“We must be ready to allow ourselves to be interrupted by God.”
Labor Day marks a turning of seasons. True, there are plenty of hot and muggy days to be had in Sep- tember and we’re still a few weeks before the official beginning of autumn. But with schools back in session and a busy fall before us at UBC, we are quickly transitioning into a new season. There is much to look forward to over the next few months. At the same time, there is much to be thankful for after what has been an energizing summer here at UBC.
I’ll start by giving thanks. This past Sunday, we gathered around the baptismal font to welcome Andrea McGowan into the family of Jesus and then shared stories of our summer as we feasted at the Table of our Lord. We heard reports from the Passport camps our children and youth attended, a report from the group of sixteen UBCers who attended this year’s General Assembly of the Cooperative Baptist Fellowship (CBF), and stories about our first trip to Shaw, MS, to work with Delta Hands for Hope. We add to these thanksgiving for the ways our children put their faith into prac- tice by making necessity bags for the homeless, collecting and sorting food for the hungry, and sharing Bible stories and a feast with residents of Bedford Care. We give thanks for the conversations we had around tables at JavaWerks, discussing the events of Freedom Summer and how we might enact justice today and for the time we shared last week with Dr. Charles Marsh. We give thanks for new members and new people who have joined us in our life together over these last few months.
Added to this, we must give thanks for the hard work that so many invested in our rummage sale. Through the sale, we added over $10,000 to our Capital Improvements fund, allowing us to end the summer with over $30,000 in that account. We also end the summer with news that our giving to the general budget is significantly up as compared to this time last year. Yes, we are still running a deficit, but we have reason to be optimistic that we are on track to meet our budget goal for the year.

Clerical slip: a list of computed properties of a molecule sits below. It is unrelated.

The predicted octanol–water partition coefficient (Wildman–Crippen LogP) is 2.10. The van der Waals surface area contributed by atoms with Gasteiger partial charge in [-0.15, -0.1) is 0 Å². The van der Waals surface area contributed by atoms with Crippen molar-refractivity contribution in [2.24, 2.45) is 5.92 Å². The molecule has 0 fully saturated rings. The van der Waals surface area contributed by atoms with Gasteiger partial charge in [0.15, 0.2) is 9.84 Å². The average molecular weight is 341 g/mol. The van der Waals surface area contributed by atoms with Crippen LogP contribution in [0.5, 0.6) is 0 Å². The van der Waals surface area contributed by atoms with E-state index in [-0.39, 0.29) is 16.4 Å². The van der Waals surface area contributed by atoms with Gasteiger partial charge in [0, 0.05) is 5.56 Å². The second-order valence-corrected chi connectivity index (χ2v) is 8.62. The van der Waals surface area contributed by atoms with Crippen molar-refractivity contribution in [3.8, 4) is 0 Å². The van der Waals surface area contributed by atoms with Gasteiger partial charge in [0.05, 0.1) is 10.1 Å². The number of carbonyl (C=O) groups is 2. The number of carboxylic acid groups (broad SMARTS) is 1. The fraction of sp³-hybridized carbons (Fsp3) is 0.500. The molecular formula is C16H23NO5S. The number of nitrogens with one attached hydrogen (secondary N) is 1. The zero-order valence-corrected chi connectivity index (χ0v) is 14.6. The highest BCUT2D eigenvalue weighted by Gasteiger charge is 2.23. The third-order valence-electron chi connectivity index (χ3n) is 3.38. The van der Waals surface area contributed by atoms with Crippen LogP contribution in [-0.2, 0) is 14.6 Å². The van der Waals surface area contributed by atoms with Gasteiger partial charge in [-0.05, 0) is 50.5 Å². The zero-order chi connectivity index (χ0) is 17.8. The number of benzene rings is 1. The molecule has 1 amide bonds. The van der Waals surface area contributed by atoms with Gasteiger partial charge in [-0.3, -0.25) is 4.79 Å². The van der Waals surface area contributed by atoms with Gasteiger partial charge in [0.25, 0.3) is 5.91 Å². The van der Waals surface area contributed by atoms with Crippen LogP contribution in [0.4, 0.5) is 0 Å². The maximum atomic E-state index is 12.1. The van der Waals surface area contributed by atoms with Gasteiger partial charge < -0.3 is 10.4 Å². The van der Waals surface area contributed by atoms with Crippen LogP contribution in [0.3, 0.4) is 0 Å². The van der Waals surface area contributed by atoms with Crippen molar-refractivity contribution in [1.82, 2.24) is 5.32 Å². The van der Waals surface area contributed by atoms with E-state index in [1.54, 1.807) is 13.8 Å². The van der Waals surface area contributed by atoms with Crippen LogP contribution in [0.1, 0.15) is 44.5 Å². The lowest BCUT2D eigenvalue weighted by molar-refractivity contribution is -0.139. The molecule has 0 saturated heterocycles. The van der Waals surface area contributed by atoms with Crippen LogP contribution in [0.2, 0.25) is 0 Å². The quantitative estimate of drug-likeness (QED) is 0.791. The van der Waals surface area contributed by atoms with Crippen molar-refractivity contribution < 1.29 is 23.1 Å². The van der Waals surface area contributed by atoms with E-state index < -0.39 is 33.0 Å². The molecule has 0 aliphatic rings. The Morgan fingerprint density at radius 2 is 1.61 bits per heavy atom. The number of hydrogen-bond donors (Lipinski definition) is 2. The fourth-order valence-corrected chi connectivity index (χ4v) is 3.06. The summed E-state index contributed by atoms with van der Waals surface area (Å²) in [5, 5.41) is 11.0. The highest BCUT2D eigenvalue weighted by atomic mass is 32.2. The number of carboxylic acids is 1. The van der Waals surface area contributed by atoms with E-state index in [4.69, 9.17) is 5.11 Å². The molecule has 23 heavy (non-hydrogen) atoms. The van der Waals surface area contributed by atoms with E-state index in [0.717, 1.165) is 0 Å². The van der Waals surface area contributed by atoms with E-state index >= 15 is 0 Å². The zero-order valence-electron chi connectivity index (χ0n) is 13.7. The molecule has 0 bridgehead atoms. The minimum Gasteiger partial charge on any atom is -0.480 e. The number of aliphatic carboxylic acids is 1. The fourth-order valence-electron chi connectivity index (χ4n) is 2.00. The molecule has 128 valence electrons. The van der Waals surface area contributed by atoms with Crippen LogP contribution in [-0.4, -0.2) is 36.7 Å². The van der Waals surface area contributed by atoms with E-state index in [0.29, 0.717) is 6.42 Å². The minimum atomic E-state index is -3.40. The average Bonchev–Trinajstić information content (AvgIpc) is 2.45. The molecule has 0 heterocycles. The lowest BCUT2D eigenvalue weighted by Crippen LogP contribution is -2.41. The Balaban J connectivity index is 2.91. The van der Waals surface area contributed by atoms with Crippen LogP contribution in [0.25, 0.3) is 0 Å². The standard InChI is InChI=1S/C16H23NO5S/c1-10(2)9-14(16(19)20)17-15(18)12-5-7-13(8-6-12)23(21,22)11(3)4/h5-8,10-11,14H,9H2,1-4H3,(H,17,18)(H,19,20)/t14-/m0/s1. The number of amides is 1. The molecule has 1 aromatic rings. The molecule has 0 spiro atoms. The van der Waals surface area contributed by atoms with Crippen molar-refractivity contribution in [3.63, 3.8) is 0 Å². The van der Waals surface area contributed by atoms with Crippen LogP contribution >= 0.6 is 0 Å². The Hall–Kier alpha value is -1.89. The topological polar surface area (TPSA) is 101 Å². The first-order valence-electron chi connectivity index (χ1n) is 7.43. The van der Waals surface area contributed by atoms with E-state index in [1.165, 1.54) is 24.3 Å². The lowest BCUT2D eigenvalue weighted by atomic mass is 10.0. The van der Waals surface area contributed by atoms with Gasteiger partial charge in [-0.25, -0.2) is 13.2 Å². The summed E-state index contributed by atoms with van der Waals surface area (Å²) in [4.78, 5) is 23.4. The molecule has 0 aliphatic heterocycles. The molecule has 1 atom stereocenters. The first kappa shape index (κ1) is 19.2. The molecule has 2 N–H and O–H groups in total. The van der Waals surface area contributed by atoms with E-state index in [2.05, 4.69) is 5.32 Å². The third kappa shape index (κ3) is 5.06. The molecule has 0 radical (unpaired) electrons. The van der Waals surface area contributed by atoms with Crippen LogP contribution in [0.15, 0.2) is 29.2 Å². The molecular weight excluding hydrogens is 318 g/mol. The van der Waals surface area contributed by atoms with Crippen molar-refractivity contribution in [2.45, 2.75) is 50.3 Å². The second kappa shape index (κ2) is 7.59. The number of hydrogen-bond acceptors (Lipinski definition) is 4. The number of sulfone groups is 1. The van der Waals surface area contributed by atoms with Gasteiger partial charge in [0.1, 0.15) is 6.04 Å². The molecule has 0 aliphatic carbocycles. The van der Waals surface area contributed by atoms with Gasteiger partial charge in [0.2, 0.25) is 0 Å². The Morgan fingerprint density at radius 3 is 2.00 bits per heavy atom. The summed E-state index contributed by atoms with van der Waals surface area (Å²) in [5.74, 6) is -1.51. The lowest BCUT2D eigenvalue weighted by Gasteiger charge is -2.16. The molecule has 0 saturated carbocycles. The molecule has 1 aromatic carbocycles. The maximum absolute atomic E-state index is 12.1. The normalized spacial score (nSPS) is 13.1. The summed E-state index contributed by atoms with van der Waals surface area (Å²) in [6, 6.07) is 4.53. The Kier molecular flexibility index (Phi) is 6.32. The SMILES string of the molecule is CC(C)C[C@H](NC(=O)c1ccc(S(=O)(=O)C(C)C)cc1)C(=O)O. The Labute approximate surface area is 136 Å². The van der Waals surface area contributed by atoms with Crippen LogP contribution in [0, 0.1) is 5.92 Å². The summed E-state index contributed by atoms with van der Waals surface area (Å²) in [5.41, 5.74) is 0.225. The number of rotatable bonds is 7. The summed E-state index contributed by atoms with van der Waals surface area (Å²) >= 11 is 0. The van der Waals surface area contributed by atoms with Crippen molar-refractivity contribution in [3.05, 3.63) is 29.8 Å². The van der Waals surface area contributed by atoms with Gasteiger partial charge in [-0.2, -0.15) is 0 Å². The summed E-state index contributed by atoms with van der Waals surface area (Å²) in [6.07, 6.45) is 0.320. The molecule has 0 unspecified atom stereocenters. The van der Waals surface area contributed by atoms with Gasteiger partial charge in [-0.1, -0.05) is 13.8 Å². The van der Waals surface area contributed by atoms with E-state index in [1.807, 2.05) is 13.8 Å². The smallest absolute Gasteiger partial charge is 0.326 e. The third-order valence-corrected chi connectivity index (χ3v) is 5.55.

And still, we have much to look forward to in the coming months. I’ll name a few.
Engaging Faith and the Arts. The deacons brought to our August business meeting news of a new step UBC will take to engage the university community through intentional efforts to explore faith and the fine arts. Approval was given in the August meeting to offer a new internship in faith and the fine arts. Our first intern will have an emphasis in music. Along with singing in the choir, the intern will assist with our children’s choir, participate in Worship Studio, assist the church when USM recitals are held at UBC, and serve as a liaison between UBC and the Music students at USM. I am hopeful that this will open new relationships between UBC and the arts community.
Narrative Lectionary. The next cycle of the narrative lectionary begins this Sunday, September 7. Once again, we will journey through the Old Testament this fall before opening the Gospel of Matthew during the Sundays between Christmas and Easter. I look forward to another year immersed in the stories of our faith.
CBF of MS Fall Assembly. One of the projects I have enjoyed working on as Moderator of CBF MS this year is re-imagining the format of our Fall Assembly. This year, we will gather with sister congregations in Shaw, MS, on October 24-25. On Friday night, Suzii Paynter, Executive Coordinator of the CBF, will preach and on Saturday afternoon, Jason Coker, a William Carey graduate, CBF pastor, and the one who had the dream for Delta Hands for Hope, will preach in a community-wide worship service. On Saturday morning, instead of attending workshops, everyone will have the opportunity to participate in mission projects in Shaw. It will be a chance to work alongside fellow believers from across the state as well as local people from Shaw. I hope you will register and attend.
There is much more ahead… Another great season of Backdoor Coffee House, children’s and youth activities, Prime- Time, continued engagement in community mission and ministry work, and, of course, our commitment to the work of communal worship.
Of course, I realize that with a calendar already full and lots of new ideas being shared by many in the church, it can be easy to get so caught up in our plans that we forget to pause and remember God often shows up in unexpected ways. Bonhoeffer reminds us that amidst all of our planning and living we must also ready ourselves for holy interruptions. So here’s to a great fall—for all the things we anticipate and for the holy interruptions that will come along the way.